Monday, 23 September 2013

Trip Report Bathampton Down, 22nd September 2013

Bird’s Nests, Brown Trumpets, Brackets, Bryophytes and a Battle at Bushey Norwood and Bathampton Down, 22nd September 2013

Click Photos to enlarge

The party of 22 who gathered together for this meeting led by Marion and Alan Rayner were in for quite a few big surprises when they went down to the woods on this warm, humid Sunday afternoon.

Our adventure began quietly, taking a close look at the variety of mosses and liverworts adorning the dry stone wall at the southern entrance into the area of ancient wood pasture known as Bushey Norwood, which included the infrequent ‘Squirrel-tail moss’, Leucodon sciuroides and the ‘Wall Scalewort’, Porella platyphylla amongst a dozen or so different species. Next we walked over to the 20-year-old planting of oak trees – a memorial to young lives lost in India in 1992 – where we had an opportunity to observe, within easy reach,  the lichens, mosses and fungi growing on light-deprived lower branches undergoing the processes of death and decay that lead to ‘natural self-pruning’.One fungus in particular,Peniophora quercina, was noted, the fruit-bodies of which look remarkably different – respectively as flat, lavender-coloured crusts or pale brown patches like flaking paint – depending on whether they are moist or dry.

A fairly brisk walk then took us to the entrance of the steep, intensely shady, boulder-strewn, mossy, ferny realms of Bathampton Woods, a place in which the sense of history and mystery is tangible. As we examined the prolific tree-like outgrowths of the ‘Fox-tail feather moss’, Thamnobryum alopercurum, which resemble an aerial view of dense forest when viewed from above, Alan joked that we might bump into Merlin and King Arthur around the next turn of the narrow, winding, slippery path. Sure enough, we did – or at least a modern-day battle-re-enacting version of them, complete with swords, shields and armour! Apparently, Bathampton Down is reputed to be the location of the Battle of Mons Badonicus, King Arthur’s decisive victory over the Saxons. As a helicopter swooped overhead, we wondered just what we had let ourselves in for that our ‘risk-assessment’ hadn’t foreseen! Meanwhile, we examined the reputed burnt offerings (Daldinia concentrica) of another monarch, King Alfred, along the length of a fallen ash trunk, and a spectacular troop of around fifty trumpet-shaped fruit bodies of the shiny brown polypore, Polyporus badius on another log. Yet another ash trunk, more recently fallen across the path, gave us a chance to examine closely the rich variety of mosses inhabiting its bark – including ‘Bruch’s pincushion’, Ulota bruchii, and ‘Lateral Cryphaea’, Cryphaea heteromalla – and liverworts – including ‘Dilated Scalewort’, Frullania dilatata and ‘Forked Veilwort’, Metzgeria furcata.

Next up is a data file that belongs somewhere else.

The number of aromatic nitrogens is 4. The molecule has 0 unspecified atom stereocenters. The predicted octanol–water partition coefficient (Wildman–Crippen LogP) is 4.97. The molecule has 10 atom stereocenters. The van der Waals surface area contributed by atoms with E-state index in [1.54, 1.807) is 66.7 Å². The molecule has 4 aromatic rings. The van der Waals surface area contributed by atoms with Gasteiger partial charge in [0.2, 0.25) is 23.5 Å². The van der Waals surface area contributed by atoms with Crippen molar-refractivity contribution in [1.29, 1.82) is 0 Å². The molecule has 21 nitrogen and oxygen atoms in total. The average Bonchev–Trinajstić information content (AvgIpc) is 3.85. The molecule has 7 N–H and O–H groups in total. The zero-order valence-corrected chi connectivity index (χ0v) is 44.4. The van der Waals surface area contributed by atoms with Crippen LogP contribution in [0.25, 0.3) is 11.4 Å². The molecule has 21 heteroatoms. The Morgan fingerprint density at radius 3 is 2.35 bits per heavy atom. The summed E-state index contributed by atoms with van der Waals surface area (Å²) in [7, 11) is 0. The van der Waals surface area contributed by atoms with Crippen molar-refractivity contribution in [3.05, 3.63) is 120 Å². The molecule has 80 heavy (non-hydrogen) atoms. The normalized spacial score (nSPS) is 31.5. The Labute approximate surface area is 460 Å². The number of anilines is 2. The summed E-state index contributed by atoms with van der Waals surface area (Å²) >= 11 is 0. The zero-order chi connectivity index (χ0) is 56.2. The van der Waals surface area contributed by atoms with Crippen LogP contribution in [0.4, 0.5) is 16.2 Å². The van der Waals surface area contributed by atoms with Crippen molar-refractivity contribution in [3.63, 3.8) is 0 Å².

Eventually we emerged back into the dull light of day on Bathampton Down and made our way across the golf course, noticing amongst other plants of calcareous grassland, a patch of ‘Upright spurge’, Euphorbia serrulata, which Rob Randall identified for us. Then as we walked along the ‘woodland trail’ and perimeter path of Bath University some of the day’s biggest surprises were still awaiting us. First, as Alan encountered a prolific outgrowth of ‘Conical Brittlestem’, Psathyrella conopilus on some wood chippings,
 Marion shouted urgently ‘look what you’re treading on!’. He looked down onto a carpet, around 4 m2  of densely packed fruit bodies of  Fluted Bird’s nest fungus’,‘Cyathus striatus. As if that wasn’t enough, a little further on we came across a beautiful young specimen of ‘Stubble Rosegill’, Volvariella gloiocephala, which resembles a death cap, except for its pink gills and absence of ring on its stem, then at the base of a large oak tree, large brackets, up to 40-50 cm across, of Inonotus dryadeus. Along a line of young oak trees, Rob Randall helped identify a variety of leaf and stem galls, including common and silk button spangle galls, cola nut galls, knopper galls and ram’s horn galls. Finally, at the base of two large beech trees we observed young outgrowths of the ‘Giant Polypore’, Meripilus giganteus.

Ulota bruchii
                 Thanks to Paul Wilkins for Photos
Marion and Alan Rayner

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